The Dallas Cowboys sit atop the NFC, and really all of football for that matter, with a record of ten wins and only one loss. “America’s Team” has been heralded by pregame shows, journalist, and anyone that pays any attention to the NFL, yet even with their star rookie quarterback and running back, their greatness and Super Bowl fortune is being blown out of proportion.
The Cowboys have had the easiest strength of schedule in the entire league thus far, and their oppositions’ records combine to only a .404 win percentage. Their ten wins have included victories over the lowly Bears, Browns, Bengals, Packers and 49ers. Credit where it is due, they have handled some of the worse teams in football very well, but when it has come to some stiffer competition, the games get much closer. In the five games against the teams mentioned above the Cowboys have a +74 point margin, but in their other five wins, against much more respectable teams, the Eagles, the Redskins twice, the Ravens, and the Steelers, they only have a +27 point margin. This is excluding the loss to the Giants which would bring their point margin against respectable teams down to a +26 margin. Point being, while the Cowboys have beat up on many subpar teams, the games get much closer against respectable teams still in the playoff hunt.
Take the Steelers game for example. The Steelers seem to be a team that no one can predict from week to week, but have played some great football against Dallas, and appeared to be on their way to a victory with 42 seconds left. The Cowboys pulled off a miracle and escaped a loss, yet it did show that they are not the perfect team they are made out to be. It’s also interesting to note that none of their wins came against an opponent with a win percentage higher than 60 percent. The lost to the only team with a win percentage higher than 60 percent, the Giants. Not only have the Cowboys beaten up on teams not in the playoff picture, the teams they have beat in the playoff hunt, are borderline or Wild Card teams at best. The Cowboys are not a superpower that no one can dethrone, as they might not even be the best team in their own division.
It is established that the Cowboys have not played the greatest competition so far, but there is a strong chance they will make the playoffs and be one of the top seeds. Anything can happen once a team reaches the playoffs, but the Cowboys are in some trouble with a rookie quarterback at the helm of their attack. History can be broken, but it often stands pretty strong. No rookie quarterback has ever won, or even been, to a Super Bowl as his team’s active starter. This is not great news for the Cowboys, and it is evident where they could run into some problems. In the playoffs, defense is utterly important. The Cowboys boast a mediocre defense, but rely on the arm and legs of Dak Prescott and Ezekiel Elliott. Without a dominating defense, yet playing against oppositions with great defenses, as those are the ones who seem to succeed in the playoffs, it is hard to imagine Dak could outgun a quarterback who will be facing the Cowboy’s mediocre defense. Below is a chart that features the yards per game against for the defenses of the 2006 Super Bowl winner through the 2015 Super Bowl winner, and also includes the Cowboy’s defense for comparison:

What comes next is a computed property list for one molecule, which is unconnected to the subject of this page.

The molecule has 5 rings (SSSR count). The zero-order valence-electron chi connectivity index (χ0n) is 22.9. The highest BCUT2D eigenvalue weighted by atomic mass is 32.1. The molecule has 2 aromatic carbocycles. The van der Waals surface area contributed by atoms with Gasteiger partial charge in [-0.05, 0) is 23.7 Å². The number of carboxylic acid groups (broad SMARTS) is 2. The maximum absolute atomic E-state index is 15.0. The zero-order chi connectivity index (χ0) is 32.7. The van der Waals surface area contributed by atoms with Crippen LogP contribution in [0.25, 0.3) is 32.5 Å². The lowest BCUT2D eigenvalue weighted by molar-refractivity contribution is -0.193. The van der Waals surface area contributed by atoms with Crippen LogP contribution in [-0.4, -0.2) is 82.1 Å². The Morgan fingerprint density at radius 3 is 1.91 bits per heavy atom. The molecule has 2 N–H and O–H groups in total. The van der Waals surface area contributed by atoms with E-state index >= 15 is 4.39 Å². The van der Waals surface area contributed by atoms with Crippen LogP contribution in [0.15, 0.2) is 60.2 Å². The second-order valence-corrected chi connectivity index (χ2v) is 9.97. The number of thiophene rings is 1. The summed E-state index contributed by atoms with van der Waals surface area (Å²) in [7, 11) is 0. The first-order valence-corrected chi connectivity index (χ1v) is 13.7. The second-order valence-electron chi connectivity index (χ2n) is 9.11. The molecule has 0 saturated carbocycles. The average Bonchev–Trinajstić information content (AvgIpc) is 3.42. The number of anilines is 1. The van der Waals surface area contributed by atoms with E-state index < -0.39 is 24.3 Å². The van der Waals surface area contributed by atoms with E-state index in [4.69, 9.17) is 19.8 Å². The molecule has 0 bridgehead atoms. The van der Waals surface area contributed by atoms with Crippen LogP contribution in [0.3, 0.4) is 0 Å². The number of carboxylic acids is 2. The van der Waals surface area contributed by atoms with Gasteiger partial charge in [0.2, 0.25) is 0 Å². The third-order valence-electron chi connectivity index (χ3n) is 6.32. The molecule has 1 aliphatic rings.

*Interesting to note that while the Giants allowed the second most yards per game in the league, they were only 12th in the league in points per game allowed.
**Interesting to note that while the Packers allowed the most yards per game in the league, they were only 19th in the league in points per game allowed.
In this chart one can see that many Super Bowl winners have been some of the best in the league on the defensive side of the ball. This includes six out of the past ten Super Bowl winners being in the top ten in yards per game in their respective year. Even two out of the four teams, the 2014 Patriots and the 2013 Ravens, were just outside of the top ten in their Super Bowl winning year. On the other hand, the two outliers of this situation, the 2012 Giants and 2011 Packers, were led by future Hall of Fame quarterbacks, Eli Manning and Aaron Rodgers. Obviously, we do not currently know whether the Hall of Fame is in Prescott’s future. At 21st in the league the Cowboys’ defense does not stack up to other Super Bowl winning defenses, and do not have the scapegoat of a quarterback that is a lock for the Hall of Fame.
In comparison to all the other teams that have won a Super Bowl since 2006, the Cowboys have the most yards per game allowed when excluding the Giants and the Packers. This is definitely a concerning stat for a Cowboy supporter. In fact, the closest team to the Cowboys’ amount of yards allowed per game, besides the two outliers, is the Ravens who had 26.7 less yards per game allowed in their 2013 championship season.
As mentioned earlier, anything can happen in the playoffs; however, I do not see the Cowboys as one of the best teams in football that can contend for a Super Bowl championship. The pressure, by high caliber teams, that will be placed on Prescott and Elliott could lead to their demise. Right now the Cowboys are in the best placed possible for this season, but it will only go downhill from here. However, if the Cowboys can revive their defense and continue to grow on offense, this could be a Super Bowl contender for years to come.